Okay, and replying to your other reply, yay, it's not just me on the sight-reading, then! My teacher's got me on a mix of odds and ends; we're using four different books. Which actually works in my favor, b/c I'm not getting burnt out on one or the other.
You had the creme brulee, I had the chocolate ice cream. And I had to send it back--remember? That sweet waiter brought me out vanilla by accident. VANILLA. Oh, the humanity.
That was a year ago, come to think of it.
So, what are you working out of? Enquiring minds want to know.
I loved your blog!!
A sidenote here, I have been upscaling here. I am turning empty (clean) potato chip bags into purses. and the small ones into pencil bags ... I could go on, but I don't wish to bore.
>I am turning empty (clean) potato chip bags into purses. and the small ones into pencil bags ... I could go on, but I don't wish to bore.
Ooh, I want to see, I want to see! Post pics. Wait... maybe it wouldn't be a good idea for me to see the charm of it all, because then I'd have to empty the bags to make them and... oh, dear. The demons are stirring.
Beautiful Music for Two String Instruments, volume II, Samuel Applebaum
P.L. Bytovetski, Scale Technic for the Violin, Carl Fischer
The Doflein Method, Volume II, Development of Technique
English, Welsh, Scottish & Irish Fiddle Tunes, Robin Williamson
Just ordered: All for Strings, Book 3 (G. Anderson, R. Frost)
Excellent, excellent batch of learning material. If you want a super easy instagratification tune book, get a copy of Kid Fiddle. It has simple, well known tunes, with many in several keys, and would be a nice little stress buster. No guilt involved!
I want to see the chip bag purses too. Talk about a minute on the lips, forever on the hips!
Do violinists have a tendency to become addicted to some kind of comfort food? I have often notice that hard prcticing and all the thought part makes bizarre effects on us... We sometimes so deeply need to change our minds!
You have such intense lyricism in your writing. And the way you provide descriptions...
BTW, I love how all over the place the comments are on this one. Lol.
Anne-Marie - I think the whole "comfort food" issue is big for anyone who reacts to stimulus with passion, which I'm inclined to think covers most classical music fans/violinists. There is such an interesting correlation, I realized through this experience, with food and classical music for me. They both provide something crucial, and when one doesn't produce, the other will. But, hey. I enjoy having both on my plate on any given day!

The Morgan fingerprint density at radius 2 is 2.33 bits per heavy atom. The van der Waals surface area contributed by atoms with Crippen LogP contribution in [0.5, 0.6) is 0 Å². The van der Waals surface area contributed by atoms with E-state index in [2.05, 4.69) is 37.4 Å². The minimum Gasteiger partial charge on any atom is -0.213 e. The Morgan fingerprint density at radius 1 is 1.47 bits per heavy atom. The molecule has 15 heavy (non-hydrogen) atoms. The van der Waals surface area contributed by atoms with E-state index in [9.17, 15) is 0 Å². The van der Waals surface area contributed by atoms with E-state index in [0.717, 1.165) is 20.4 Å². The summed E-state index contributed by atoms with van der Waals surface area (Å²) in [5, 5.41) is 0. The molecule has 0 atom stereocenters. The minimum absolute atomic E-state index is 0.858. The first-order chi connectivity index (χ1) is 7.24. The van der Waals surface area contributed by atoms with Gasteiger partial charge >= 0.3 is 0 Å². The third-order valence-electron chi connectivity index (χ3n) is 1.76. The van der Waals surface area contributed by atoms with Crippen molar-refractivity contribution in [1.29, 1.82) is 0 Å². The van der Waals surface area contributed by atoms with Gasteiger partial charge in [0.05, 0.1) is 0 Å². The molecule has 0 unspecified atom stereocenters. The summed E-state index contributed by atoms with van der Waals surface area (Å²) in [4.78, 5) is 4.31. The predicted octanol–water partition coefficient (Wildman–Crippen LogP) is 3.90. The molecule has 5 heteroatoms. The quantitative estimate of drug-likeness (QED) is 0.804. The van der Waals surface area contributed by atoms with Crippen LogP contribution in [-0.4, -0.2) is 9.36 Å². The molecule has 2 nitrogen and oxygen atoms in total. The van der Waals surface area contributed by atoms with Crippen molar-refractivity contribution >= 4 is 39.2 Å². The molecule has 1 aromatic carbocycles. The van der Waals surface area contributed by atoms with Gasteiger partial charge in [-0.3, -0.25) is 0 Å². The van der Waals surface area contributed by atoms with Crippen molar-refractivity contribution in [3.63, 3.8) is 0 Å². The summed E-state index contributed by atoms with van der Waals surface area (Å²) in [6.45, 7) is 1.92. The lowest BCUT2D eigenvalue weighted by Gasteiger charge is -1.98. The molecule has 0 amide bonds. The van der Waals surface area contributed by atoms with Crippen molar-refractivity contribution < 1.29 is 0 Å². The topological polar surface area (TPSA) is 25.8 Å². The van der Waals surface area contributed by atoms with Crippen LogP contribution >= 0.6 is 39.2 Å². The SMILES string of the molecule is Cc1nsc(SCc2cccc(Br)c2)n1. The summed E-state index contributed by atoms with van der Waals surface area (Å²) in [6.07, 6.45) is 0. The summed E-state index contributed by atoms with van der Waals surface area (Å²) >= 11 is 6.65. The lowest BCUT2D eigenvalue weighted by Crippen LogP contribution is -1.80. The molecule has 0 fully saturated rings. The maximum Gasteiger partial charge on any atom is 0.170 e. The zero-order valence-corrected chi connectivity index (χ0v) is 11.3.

Paul - thanks for your nice words, and I'll certainly agree with you on the "intensity" aspect of this post. I reread it a few hours later, when I felt calmer, and dang, I think I did a good job of transmitting the intensity I was feeling last week. And as for your enjoyment of how "all over the place" the comments are going here, I'll echo that! : ) I love it when one of my blogs becomes a spot to digress and/or mull over all sorts of subjects, from choice of snackies, to what lesson books I'm using, to a reminiscence of a shared dessert, to life, to the minutia (sp?) of daily practice, etc. But mostly, right now, I welcome the opportunity to talk about FOOD.
In light of that. Okay, folks. Tell me your favorite addictive snack. I know for my husband, it's ice cream. Ben and Jerry's. French fries rank high, as well.
We have potato chips, chocolate, ice cream, French fries. Anyone else? Anyone? (Dang, I'm getting hungry again.)
Never mind the chips, etc. You write very-very well.
>Excellent, excellent batch of learning material. If you want a super easy instagratification tune book, get a copy of Kid Fiddle. It has simple, well known tunes, with many in several keys, and would be a nice little stress buster. No guilt involved!